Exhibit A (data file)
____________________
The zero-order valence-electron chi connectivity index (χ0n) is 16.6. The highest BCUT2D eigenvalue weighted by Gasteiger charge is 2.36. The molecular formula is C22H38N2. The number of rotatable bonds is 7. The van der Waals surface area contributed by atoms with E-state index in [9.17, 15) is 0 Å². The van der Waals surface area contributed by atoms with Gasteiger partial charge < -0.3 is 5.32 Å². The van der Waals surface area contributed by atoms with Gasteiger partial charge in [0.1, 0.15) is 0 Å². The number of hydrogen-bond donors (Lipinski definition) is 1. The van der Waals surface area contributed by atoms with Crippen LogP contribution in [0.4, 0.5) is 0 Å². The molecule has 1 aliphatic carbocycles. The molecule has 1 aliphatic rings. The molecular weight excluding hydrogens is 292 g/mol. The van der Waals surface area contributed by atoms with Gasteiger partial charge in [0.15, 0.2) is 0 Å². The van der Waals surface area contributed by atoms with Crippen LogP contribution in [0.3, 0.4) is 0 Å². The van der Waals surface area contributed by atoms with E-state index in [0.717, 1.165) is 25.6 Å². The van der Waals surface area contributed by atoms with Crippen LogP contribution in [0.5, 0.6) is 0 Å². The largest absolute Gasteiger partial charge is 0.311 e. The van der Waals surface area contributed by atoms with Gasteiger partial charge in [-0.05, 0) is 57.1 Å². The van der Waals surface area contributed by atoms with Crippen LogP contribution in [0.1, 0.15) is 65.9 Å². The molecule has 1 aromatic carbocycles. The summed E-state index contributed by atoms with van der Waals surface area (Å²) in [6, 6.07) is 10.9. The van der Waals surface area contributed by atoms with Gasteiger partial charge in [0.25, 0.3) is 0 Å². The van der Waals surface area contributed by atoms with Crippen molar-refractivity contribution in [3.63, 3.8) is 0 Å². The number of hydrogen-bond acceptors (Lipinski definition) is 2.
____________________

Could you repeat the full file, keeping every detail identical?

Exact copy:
The zero-order valence-electron chi connectivity index (χ0n) is 16.6. The highest BCUT2D eigenvalue weighted by Gasteiger charge is 2.36. The molecular formula is C22H38N2. The number of rotatable bonds is 7. The van der Waals surface area contributed by atoms with E-state index in [9.17, 15) is 0 Å². The van der Waals surface area contributed by atoms with Gasteiger partial charge < -0.3 is 5.32 Å². The van der Waals surface area contributed by atoms with Gasteiger partial charge in [0.1, 0.15) is 0 Å². The number of hydrogen-bond donors (Lipinski definition) is 1. The van der Waals surface area contributed by atoms with Crippen LogP contribution in [0.4, 0.5) is 0 Å². The molecule has 1 aliphatic carbocycles. The molecule has 1 aliphatic rings. The molecular weight excluding hydrogens is 292 g/mol. The van der Waals surface area contributed by atoms with Gasteiger partial charge in [0.15, 0.2) is 0 Å². The van der Waals surface area contributed by atoms with Crippen LogP contribution in [0.3, 0.4) is 0 Å². The van der Waals surface area contributed by atoms with E-state index in [0.717, 1.165) is 25.6 Å². The van der Waals surface area contributed by atoms with Crippen LogP contribution in [0.5, 0.6) is 0 Å². The largest absolute Gasteiger partial charge is 0.311 e. The van der Waals surface area contributed by atoms with Gasteiger partial charge in [-0.05, 0) is 57.1 Å². The van der Waals surface area contributed by atoms with Crippen LogP contribution in [0.1, 0.15) is 65.9 Å². The molecule has 1 aromatic carbocycles. The summed E-state index contributed by atoms with van der Waals surface area (Å²) in [6, 6.07) is 10.9. The van der Waals surface area contributed by atoms with Gasteiger partial charge in [0.25, 0.3) is 0 Å². The van der Waals surface area contributed by atoms with Crippen molar-refractivity contribution in [3.63, 3.8) is 0 Å². The number of hydrogen-bond acceptors (Lipinski definition) is 2.